Hong Kong’s position as an international financial centre is now a thing of the past as multinational corporations withdraw from the city and its stock market shows signs of foreign capital outflows. Lianhe Zaobao journalist Tai Hing Shing finds out if Hong Kong’s financial market is truly on its way down.
This week, Chinese President Xi Jinping’s visit to Shanghai, China’s largest financial centre, has sent strong signals of the leadership’s emphasis on the country’s economic development. And it is clear from the itinerary the importance the higher-ups are placing on the three areas of finance, technology and livelihood. Nonetheless, Lianhe Zaobao associate editor Han Yong Hong notes more research needs to be done before the introduction of more powerful policies that can turn the tide of the sluggish economy.
Hong Kong and Singapore can and should leverage their position as international financial and technological hubs to help build an inclusive and fair digital global network that brings people all over the world together for a more equitable and mutually-beneficial collaboration and development, says academic Pei Sai Fan.
Hong Kong’s stock market has taken a beating recently, with the number of IPOs and trade volumes in a slump. Amid the different factors causing the poor performance, including the economic situation in mainland China, analysts believe that the Hong Kong Stock Exchange’s long-running focus on the West and oversight of Southeast Asia needs to be addressed. Lianhe Zaobao journalist Liu Sha finds out more.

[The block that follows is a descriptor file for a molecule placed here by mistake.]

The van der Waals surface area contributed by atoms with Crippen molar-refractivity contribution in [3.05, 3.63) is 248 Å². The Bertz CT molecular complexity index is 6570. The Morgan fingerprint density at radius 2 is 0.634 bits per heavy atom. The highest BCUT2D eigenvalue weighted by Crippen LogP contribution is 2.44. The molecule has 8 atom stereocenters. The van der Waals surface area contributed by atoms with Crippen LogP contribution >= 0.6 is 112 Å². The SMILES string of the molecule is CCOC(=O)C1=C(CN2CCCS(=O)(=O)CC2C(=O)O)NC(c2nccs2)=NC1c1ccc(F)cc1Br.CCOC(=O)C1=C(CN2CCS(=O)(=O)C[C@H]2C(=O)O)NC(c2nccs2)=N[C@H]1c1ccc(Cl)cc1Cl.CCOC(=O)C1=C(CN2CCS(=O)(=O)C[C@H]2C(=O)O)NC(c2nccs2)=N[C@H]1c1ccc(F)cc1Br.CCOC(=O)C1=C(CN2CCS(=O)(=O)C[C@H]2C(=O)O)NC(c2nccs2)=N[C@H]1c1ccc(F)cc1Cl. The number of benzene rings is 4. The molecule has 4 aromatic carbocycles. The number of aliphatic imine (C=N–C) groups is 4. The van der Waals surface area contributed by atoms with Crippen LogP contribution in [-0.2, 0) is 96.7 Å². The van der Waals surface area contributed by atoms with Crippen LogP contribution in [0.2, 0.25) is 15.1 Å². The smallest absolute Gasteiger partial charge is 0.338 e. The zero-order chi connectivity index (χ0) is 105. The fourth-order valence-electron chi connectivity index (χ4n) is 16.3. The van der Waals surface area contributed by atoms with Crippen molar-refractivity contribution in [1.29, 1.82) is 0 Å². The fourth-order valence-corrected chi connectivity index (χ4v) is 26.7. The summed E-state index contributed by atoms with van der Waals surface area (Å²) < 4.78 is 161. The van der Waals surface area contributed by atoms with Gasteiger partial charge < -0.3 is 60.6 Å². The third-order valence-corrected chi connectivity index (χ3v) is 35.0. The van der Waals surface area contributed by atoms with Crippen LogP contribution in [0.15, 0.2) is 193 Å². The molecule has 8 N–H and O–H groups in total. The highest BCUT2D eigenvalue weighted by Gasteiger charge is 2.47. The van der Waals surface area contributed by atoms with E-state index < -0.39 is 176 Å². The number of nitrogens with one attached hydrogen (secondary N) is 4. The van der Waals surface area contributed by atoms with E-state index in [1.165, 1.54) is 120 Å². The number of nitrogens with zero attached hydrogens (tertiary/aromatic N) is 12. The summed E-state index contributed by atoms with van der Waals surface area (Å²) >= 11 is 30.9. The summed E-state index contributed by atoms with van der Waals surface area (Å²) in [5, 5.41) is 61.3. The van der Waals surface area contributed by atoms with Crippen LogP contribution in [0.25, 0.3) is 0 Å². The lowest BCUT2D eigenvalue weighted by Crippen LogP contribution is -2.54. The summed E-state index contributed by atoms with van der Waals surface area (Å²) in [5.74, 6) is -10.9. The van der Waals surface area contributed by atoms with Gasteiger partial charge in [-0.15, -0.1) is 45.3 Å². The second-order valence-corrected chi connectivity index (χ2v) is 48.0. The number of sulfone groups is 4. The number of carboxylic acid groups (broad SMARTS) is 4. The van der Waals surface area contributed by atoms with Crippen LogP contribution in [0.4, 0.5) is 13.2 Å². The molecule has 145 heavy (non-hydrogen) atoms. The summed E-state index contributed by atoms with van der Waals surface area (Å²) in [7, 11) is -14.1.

This week’s Global Financial Leaders' Investment Summit in Hong Kong was an effort by the Hong Kong government to restore its position as a financial hub, which has been somewhat weakened due to China’s pandemic measures and other global responses. But despite John Lee’s optimistic address at the summit, the actual situation appears to be less than rosy, with several adopting a wait-and-see attitude.
In a preliminary agreement, US officials will get their long-sought access to vet accounting companies based in mainland China and Hong Kong and review audit documents related to Chinese businesses. Will this stem the tide of Chinese companies being delisted from US stock exchanges?
Li Cheng, director of the John L. Thornton China Center of the Brookings Institution, notes that China’s emergence as an economic powerhouse has been accompanied by the rise to prominence of seasoned financial technocrats or self-taught experts. While these "new kids on the block" will most likely enter the new CCP Central Committee this fall for the first time, time will tell how they will respond to the many daunting economic and financial challenges at both the provincial and national levels.
As the 25th anniversary of Hong Kong’s handover draws near, Hong Konger Thomas Chan reflects on the changes that have taken place over the last few years and the real and pressing issue of residents, especially the young, drifting away. Most are seeking better prospects abroad in a wry turn of events from a time when the city was viewed as the land of opportunity. Now, amid dreary skies and Telegram alerts announcing yet another citizen-police chase, the city stands forlorn as it watches its people leave.
In the first of a seven-part Lianhe Zaobao-Business Times series on China and ASEAN, Zaobao business correspondent Lai Oi Lai gives an update on the trend of high-net-worth Chinese investors coming to Singapore to set up family offices and invest in start-ups.